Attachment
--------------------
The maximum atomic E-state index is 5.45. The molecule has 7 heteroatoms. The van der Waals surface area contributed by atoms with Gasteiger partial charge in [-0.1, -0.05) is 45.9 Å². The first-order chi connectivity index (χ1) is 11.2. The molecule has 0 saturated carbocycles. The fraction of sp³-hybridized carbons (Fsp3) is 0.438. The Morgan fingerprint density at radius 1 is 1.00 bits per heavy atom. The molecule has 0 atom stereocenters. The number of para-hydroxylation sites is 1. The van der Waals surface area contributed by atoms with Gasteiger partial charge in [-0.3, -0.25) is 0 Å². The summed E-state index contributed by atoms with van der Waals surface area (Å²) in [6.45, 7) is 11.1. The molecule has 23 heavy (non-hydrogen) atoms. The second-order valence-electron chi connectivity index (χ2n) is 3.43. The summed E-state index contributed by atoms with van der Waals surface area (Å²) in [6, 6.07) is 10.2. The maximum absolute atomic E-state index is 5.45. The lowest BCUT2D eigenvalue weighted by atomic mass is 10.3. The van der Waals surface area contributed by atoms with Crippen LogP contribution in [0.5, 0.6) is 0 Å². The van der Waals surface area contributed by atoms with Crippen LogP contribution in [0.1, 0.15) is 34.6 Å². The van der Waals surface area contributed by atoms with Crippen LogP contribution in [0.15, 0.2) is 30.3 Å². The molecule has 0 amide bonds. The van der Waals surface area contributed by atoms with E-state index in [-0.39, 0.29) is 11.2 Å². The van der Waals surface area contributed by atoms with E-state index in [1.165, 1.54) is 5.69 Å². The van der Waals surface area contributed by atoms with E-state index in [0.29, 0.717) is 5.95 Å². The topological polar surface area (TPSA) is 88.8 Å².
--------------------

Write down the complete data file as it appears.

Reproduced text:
The maximum atomic E-state index is 5.45. The molecule has 7 heteroatoms. The van der Waals surface area contributed by atoms with Gasteiger partial charge in [-0.1, -0.05) is 45.9 Å². The first-order chi connectivity index (χ1) is 11.2. The molecule has 0 saturated carbocycles. The fraction of sp³-hybridized carbons (Fsp3) is 0.438. The Morgan fingerprint density at radius 1 is 1.00 bits per heavy atom. The molecule has 0 atom stereocenters. The number of para-hydroxylation sites is 1. The van der Waals surface area contributed by atoms with Gasteiger partial charge in [-0.3, -0.25) is 0 Å². The summed E-state index contributed by atoms with van der Waals surface area (Å²) in [6.45, 7) is 11.1. The molecule has 23 heavy (non-hydrogen) atoms. The second-order valence-electron chi connectivity index (χ2n) is 3.43. The summed E-state index contributed by atoms with van der Waals surface area (Å²) in [6, 6.07) is 10.2. The maximum absolute atomic E-state index is 5.45. The lowest BCUT2D eigenvalue weighted by atomic mass is 10.3. The van der Waals surface area contributed by atoms with Crippen LogP contribution in [0.5, 0.6) is 0 Å². The van der Waals surface area contributed by atoms with Crippen LogP contribution in [0.1, 0.15) is 34.6 Å². The van der Waals surface area contributed by atoms with Crippen LogP contribution in [0.15, 0.2) is 30.3 Å². The molecule has 0 amide bonds. The van der Waals surface area contributed by atoms with E-state index in [-0.39, 0.29) is 11.2 Å². The van der Waals surface area contributed by atoms with E-state index in [1.165, 1.54) is 5.69 Å². The van der Waals surface area contributed by atoms with E-state index in [0.29, 0.717) is 5.95 Å². The topological polar surface area (TPSA) is 88.8 Å².